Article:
Year-end shopping rescues retailers

Main Street shops recover after a sluggish start

Second holiday event boosts sales

Howard County

January 05, 2004|By Jackie Powder | Jackie Powder,SUN STAFF

Main Street merchants in Ellicott City were prepared to blame rain and snow for a dismal holiday shopping season. But a surge of shoppers - before Christmas and after - saved the day, many business owners said.

"When the extremes of weather hit, it affects foot traffic and people are going to go to a more protected environment," meaning the malls, said Sally Tennant, who for 23 years has owned Discoveries, which carries an assortment of jewelry, accessories and collectibles.

"But we ended up doing phenomenal in the last week, which was more than I expected," she said.

An early winter's snowstorm that hit Dec. 5 forced the postponement of the 26th annual Midnight Madness festival, the start of Main Street's holiday buying season. The event, in which shops stay open until midnight, attracts hundreds of shoppers and other visitors.

Families come for Santa and caroling, and teen-agers come to stay out late.

"That's like our Black Friday down here," said Alan Carr, an assistant at Three Kings of Egypt, which sells Egyptian collectibles.

Midnight Madness was rescheduled for Dec. 12, but some merchants said the turnout was disappointing.

"We did not come anywhere close to Midnight Madness traffic or sales," said Jim Roberts, who owns Oh My Word Calligraphy, which features the work of about 40 calligraphers and provides custom calligraphy work.

Posters and handouts publicized the new date, but it was hard to get the word out.

"There were a lot of people wandering in and out and hardly buying anything," Carr said. "Usually this street is packed. Everybody's shopping, everybody's carrying bags."

Despite the postponement, some shops stayed open late for shoppers who braved the snow.

"We were open during that mess for some diehards that came out during the crazy weather," said Tennant.

"A number of people came down because it wasn't widely known that it was postponed," said Nicholas E. Johnson, the owner of Su Casa, a home furnishings and accessories store.

To compensate for the scaled-down Midnight Madness, Howard County Tourism sponsored a second holiday shopping event Dec. 20, based on the classic Christmas movie, It's a Wonderful Life.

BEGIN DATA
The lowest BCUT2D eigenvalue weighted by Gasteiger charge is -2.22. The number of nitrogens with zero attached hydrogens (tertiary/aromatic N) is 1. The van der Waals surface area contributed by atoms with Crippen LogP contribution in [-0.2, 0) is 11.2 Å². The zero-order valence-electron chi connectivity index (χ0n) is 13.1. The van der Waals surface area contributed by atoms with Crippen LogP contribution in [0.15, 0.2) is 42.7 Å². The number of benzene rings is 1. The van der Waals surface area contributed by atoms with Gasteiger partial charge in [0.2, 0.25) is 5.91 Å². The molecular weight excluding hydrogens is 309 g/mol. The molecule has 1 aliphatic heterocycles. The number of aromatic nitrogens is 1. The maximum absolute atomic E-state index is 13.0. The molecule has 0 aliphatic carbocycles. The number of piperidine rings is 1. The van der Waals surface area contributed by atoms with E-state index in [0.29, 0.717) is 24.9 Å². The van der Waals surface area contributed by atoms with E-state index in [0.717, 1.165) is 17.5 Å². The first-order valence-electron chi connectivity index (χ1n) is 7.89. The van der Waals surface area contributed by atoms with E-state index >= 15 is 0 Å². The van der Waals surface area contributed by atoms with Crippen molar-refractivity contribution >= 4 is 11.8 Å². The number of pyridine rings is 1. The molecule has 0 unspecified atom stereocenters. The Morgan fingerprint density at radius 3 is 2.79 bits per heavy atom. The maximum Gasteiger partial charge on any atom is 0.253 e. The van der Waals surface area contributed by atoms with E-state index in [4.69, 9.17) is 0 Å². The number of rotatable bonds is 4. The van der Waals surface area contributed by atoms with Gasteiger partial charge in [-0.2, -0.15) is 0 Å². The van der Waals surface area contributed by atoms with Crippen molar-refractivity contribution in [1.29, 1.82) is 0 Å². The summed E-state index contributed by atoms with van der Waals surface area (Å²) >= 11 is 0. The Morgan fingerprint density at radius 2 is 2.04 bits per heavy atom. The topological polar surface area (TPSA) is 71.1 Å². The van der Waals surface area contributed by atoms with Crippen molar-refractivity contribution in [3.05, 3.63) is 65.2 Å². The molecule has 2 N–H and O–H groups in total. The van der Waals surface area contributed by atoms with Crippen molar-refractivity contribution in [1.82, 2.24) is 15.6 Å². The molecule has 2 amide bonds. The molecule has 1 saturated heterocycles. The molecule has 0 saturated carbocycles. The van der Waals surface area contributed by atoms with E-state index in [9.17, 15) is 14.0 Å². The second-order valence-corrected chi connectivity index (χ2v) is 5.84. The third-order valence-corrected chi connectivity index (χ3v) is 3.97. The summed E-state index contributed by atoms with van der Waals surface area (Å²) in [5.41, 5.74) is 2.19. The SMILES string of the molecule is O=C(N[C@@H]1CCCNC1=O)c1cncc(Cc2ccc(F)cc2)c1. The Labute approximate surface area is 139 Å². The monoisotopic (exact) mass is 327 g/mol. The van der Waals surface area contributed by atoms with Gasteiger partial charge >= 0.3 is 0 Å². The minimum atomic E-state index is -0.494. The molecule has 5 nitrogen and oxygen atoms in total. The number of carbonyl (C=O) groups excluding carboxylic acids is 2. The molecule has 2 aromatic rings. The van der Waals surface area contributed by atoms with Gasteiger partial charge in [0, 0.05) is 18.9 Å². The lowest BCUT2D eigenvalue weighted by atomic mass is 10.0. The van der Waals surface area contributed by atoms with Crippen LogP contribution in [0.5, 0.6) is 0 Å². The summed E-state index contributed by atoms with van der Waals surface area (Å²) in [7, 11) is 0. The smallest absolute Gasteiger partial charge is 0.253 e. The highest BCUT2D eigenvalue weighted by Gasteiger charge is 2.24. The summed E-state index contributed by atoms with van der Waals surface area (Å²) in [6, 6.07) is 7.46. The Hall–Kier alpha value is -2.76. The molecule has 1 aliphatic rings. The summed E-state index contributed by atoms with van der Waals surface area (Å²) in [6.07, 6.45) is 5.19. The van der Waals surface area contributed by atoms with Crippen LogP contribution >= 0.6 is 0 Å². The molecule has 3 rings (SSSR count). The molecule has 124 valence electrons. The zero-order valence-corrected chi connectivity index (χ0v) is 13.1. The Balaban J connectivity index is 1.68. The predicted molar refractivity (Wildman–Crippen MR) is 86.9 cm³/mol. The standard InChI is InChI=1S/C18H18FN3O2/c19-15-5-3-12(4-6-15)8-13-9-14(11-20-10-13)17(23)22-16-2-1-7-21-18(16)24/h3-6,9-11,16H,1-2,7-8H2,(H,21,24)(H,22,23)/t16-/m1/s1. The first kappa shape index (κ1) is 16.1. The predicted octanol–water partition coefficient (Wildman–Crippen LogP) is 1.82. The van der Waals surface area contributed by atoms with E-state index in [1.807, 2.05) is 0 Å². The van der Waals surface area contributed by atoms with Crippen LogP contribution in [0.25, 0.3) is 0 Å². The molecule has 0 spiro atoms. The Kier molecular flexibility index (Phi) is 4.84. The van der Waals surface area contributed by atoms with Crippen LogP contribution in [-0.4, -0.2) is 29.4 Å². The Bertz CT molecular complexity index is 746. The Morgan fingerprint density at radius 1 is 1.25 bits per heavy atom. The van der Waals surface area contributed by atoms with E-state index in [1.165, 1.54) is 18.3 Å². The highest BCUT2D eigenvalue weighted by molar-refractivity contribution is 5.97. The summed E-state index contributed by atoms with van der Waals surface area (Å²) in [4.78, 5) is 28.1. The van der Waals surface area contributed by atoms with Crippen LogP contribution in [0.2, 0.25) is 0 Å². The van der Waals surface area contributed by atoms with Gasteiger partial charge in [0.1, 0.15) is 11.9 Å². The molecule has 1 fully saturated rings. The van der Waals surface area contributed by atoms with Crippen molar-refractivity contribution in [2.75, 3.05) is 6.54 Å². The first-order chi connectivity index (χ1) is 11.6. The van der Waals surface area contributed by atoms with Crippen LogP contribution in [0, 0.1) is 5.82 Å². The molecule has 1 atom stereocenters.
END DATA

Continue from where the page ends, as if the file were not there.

"It was a different twist, but it was a nice evening and a lot of shops participated," said Frank DiPietro, owner of the toy store Mumbles and Squeaks. Like some other business owners, he had a rush of last-minute shoppers.

"We had a more condensed shopping period," Tennant said.

Although the pre-Christmas shopping season may have been less than bustling, the week after brought a much-needed boost to some businesses.

"We lost two or three days from the snow, and that hurt a lot," merchant Enalee Bounds said last week. "But every other day has been wonderful; I have 40 people standing here now," said Bounds, who owns Ellicott's Country Store.

She said the annual train garden at the B&O Railroad Museum always attracts visitors through the end of December, but this year's post-Christmas crowd was larger than usual.

Rachelina Bonacci, executive director of Howard County Tourism, attributed the influx to some well-timed, high-profile publicity that put Ellicott City in the national spotlight.

A Dec. 26 New York Times story on once-dying communities that remade themselves as antiques destinations featured Ellicott City's historic district as an example of a successful transformation.

Bonacci said the number of visitors to the tourism center last month nearly doubled, compared with last year.

"Just this morning we had 40 visitors before noon, mostly from the New York and New Jersey areas, in response to the New York Times article," Bonacci said last week. "There's just a lot of buzz right now."

Tourists come and go, Tennant said, but it's always the regulars that come through.

"They kind of saved the day," she said, "the loyal, year-after-year customers."

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